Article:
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DEEP POWDER in UTAH

Jan. 14, 1957
Jan. 14, 1957

Table of Contents
Jan. 14, 1957

Last Seconds Of A Champ
Events & Discoveries
Helfand's Record
Football
Basketball

DEEP POWDER in UTAH

On the following pages SPORTS ILLUSTRATED offers a guide to the Alta-Brighton ski area—all you should know to spend a week's vacation in America's best powder snow country—with a map of runs and tows, plus five pages of color photographs on Utah skiing by Joern Gerdts

This is an article from the Jan. 14, 1957 issue

You should know...if you would like to spend a winter vacation skiing the fast downhill runs and beautiful cross-country trails in Utah's Aha-Brighton area

The area at Alta, only 26 miles by road from Salt Lake City, is a tight little Alpine complex of three chair lifts, two major rope tows, four lodges, a ski shop, and a U.S. Forest Service Snow Ranger Guard Station wedged into a valley 8,500 feet up in the mountains of the Wasatch National Forest. Nobody really does anything there but ski simply because the snow is so good—the best in the country, according to most experts—that it's silly to waste your time doing anything else. The mountains jutting above the valley are high and steep, and mostly open; and although there are some fine intermediate runs on the upper slopes, Alta has a reputation for being expert's country.

Brighton, where skiers enjoy the same fabulous snow that Alta gets-some 40 feet a year—is just over Twin Lakes Pass from Alta (see map). Automobile distance from Salt Lake: 27 miles. With two chairs, a T bar, rope tow and only one important lodge, Brighton has cleared some gentler slopes, and therefore does a bigger business with beginners and intermediates.

How to get there
United Air Lines and Western Air Lines are the major carriers flying into Salt Lake. By rail you can travel Union Pacific, Western Pacific, Southern Pacific and Denver and Rio Grande Western. Once you get to Salt Lake, you can make a deal with a cab driver for about $10 to either resort; or call the Salt Lake Transportation Company (Empire 4-4335) and have them drive you for $7.50.

The season
Alta lifts open the weekend before Thanksgiving, close the first of May. Early birds and diehard spring skiers who don't mind walking can start in early October and keep going until June. Brighton's dates are about the same, although with their flourishing summer sightseeing trade, they usually keep the lift going all year.

The lodges
Last year Alta catered to 80,000 skiers, and the four lodges handled the bulk of the out-of-staters. Brighton logged 145,000 for the season; and although most of them were day visitors from Salt Lake, the Alpine Rose Lodge had more overnight guests than any of the inns at Alta. With 29 rooms priced from $7.50 to $19, the Alpine Rose took in 2,500 customers. Many of these came on the lodge's economical Learn to Ski weeks (seven days' room, board, lift tickets and ski lessons for $78 to $88.25). Food in the main dining room is excellent, especially steak and broiled trout. Any skier in a hurry can get a hamburger or soup in the Chalet Room cafeteria, open 8 a.m. to 5:30 p.m. Night life is quiet—jukebox dancing, ping-pong—but after seven hours in the deep powder you can't handle much more than that anyway. Only bar alcohol at ski resorts in semi-Prohibition Utah is 3.2 beer, so bring your own bottle (you can buy one in a state liquor store in Salt Lake).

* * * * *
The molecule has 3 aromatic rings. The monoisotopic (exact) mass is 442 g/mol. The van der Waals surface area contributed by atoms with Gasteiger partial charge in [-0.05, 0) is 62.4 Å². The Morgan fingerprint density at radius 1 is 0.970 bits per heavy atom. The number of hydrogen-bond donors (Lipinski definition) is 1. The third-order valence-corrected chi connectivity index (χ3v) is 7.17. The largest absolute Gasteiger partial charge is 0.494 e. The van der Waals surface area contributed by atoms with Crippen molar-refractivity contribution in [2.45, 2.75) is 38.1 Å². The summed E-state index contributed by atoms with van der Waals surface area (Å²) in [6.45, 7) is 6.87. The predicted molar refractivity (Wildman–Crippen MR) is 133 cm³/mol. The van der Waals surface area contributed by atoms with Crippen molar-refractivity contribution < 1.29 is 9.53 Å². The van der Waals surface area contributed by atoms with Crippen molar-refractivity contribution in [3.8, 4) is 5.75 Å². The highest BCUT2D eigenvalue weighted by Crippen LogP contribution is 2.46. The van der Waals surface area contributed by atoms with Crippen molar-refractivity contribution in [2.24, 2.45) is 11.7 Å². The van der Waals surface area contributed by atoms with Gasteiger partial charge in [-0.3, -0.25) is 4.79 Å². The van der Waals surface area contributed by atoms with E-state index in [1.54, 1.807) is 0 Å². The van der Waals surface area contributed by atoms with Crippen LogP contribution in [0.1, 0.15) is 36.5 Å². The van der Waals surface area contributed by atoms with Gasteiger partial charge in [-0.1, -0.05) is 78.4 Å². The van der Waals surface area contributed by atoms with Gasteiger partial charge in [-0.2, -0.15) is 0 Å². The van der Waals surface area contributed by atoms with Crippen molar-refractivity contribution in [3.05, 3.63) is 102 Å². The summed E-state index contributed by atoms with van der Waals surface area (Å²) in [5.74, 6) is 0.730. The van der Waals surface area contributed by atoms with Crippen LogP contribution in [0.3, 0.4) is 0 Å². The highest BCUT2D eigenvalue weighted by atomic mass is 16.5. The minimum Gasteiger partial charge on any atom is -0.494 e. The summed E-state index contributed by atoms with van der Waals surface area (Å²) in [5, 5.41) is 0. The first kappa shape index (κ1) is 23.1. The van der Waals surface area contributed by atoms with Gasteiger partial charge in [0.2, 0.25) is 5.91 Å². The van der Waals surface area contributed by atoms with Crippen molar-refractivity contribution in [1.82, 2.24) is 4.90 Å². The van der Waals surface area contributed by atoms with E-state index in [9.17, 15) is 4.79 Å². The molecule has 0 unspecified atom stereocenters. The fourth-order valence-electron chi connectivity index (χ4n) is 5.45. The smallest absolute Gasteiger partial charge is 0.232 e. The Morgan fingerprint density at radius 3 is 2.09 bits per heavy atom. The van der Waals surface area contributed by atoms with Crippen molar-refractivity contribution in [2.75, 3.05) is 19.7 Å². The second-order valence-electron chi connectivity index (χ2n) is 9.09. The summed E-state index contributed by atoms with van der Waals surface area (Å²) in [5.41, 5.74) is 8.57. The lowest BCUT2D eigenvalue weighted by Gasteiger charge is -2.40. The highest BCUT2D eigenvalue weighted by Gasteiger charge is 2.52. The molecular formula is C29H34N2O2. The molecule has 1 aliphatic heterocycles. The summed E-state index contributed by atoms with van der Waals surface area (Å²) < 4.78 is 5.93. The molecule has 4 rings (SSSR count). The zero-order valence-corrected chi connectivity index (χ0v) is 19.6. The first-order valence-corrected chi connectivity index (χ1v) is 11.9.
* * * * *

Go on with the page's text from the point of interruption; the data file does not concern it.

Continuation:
At Alta the lodges are split into two distinct types—the Rustler and Alta lodges, which handle most of the post-college, married, business crowd, and the Peruvian and Snow Pine, where the collegians and high schoolers seem to gravitate. Rates at Rustler run from $8 for a bunk room to $28 for a double. Package weeks, $80 to $115. Rustler has a pleasant, darkish drinking lounge downstairs, carpets in the living room and an atmosphere with faint Ivy League overtones.

The Alta Lodge—$7.50 for dormitory up to $32 for the Tyrolean room—is slightly less quiet then Rustler, but the feeling is about the same. The party usually breaks up at a sensible hour, say about 11 or 11:80. Entertainment is homemade, mostly folk dancing, comfortable drinking in sweaters and ski pants, singing if anybody has a guitar. Meals here and at Rustler are good but there is no menu, i.e., everybody eats the same thing. Tip: if you forget to "buy a bottle in Salt Lake, the Alta Lodge is the only licensed liquor dealer in the area. Incidentally, the Alta Lodge also has Learn to Ski weeks running from $78 to $121. Peruvian Lodge rates are lower, from $6 for a dormitory (bring your own bed roll) to $16 for a conventional double. Learn to Ski weeks, $70.30 to $98.30. Upstairs lounge and bar has jukebox dancing in the evenings, beer at the bar. Snow Pine is mostly a weekend place, with dorm rooms renting for $6 a night. Private rooms are available for $10 and, as with all lodges at Alta and Brighton, rates are American plan.

Lifts and runs

At Alta, the Collins single chair takes skiers the first big step up the mountain. Starting from the valley floor it rises 780 vertical feet on a 2,750-foot cable. Rides cost 50¢ apiece, $3.50 for a day pass. Collins lift services Low Rustler (gentle intermediate run), Corkscrew (intermediate), Nina Curve (steep and narrow—experts only), Schuss Gulley (easier but still expert), Collins Face (tough, bumpy intermediate), Bearpaw (steep, and deep powder—expert), Wildcat (same as Bearpaw) and Westward Ho (steep, deep and through the trees).

Running up to Peruvian Ridge from the head of the Collins lift is the Collins service rope tow. This opens upper Bearpaw (a real cliff), Wildcat Bowl (not quite so bad but snow bunnies stay away) and upper Westward Ho (more powder for the experts). Straight ahead as you get off the Collins lift is the Germania double chair, rising 1,010 feet over a distance of three-quarters of a mile. Cost of rides is the same as Collins. Germania services Eagles Nest (nothing but trees until the trail widens into a chute halfway down—beautiful expert's country), High Rustler (possibly the scariest-looking run in the West—a three-quarter-mile chute with 40% slope, no trees and frequent avalanches), Greeley Bowl (open slopes, steep at top but a nice challenge for intermediates), Gunsight (narrow, steep, and best in spring when snow settles), Yellow Trail (a little steep at the top, but intermediates thrive on it), Green Trail (long and rolling, fine for novices), Sun Spot (open, good for intermediates but likely to avalanche after a storm), Race Course (steep at the top but a nice intermediate runout through the woods at the bottom), Mambo Alley (long and easy), Main Street (long and good for lower intermediates), Ball Room (same as Main Street) and Tombstone (springtime only, top expert).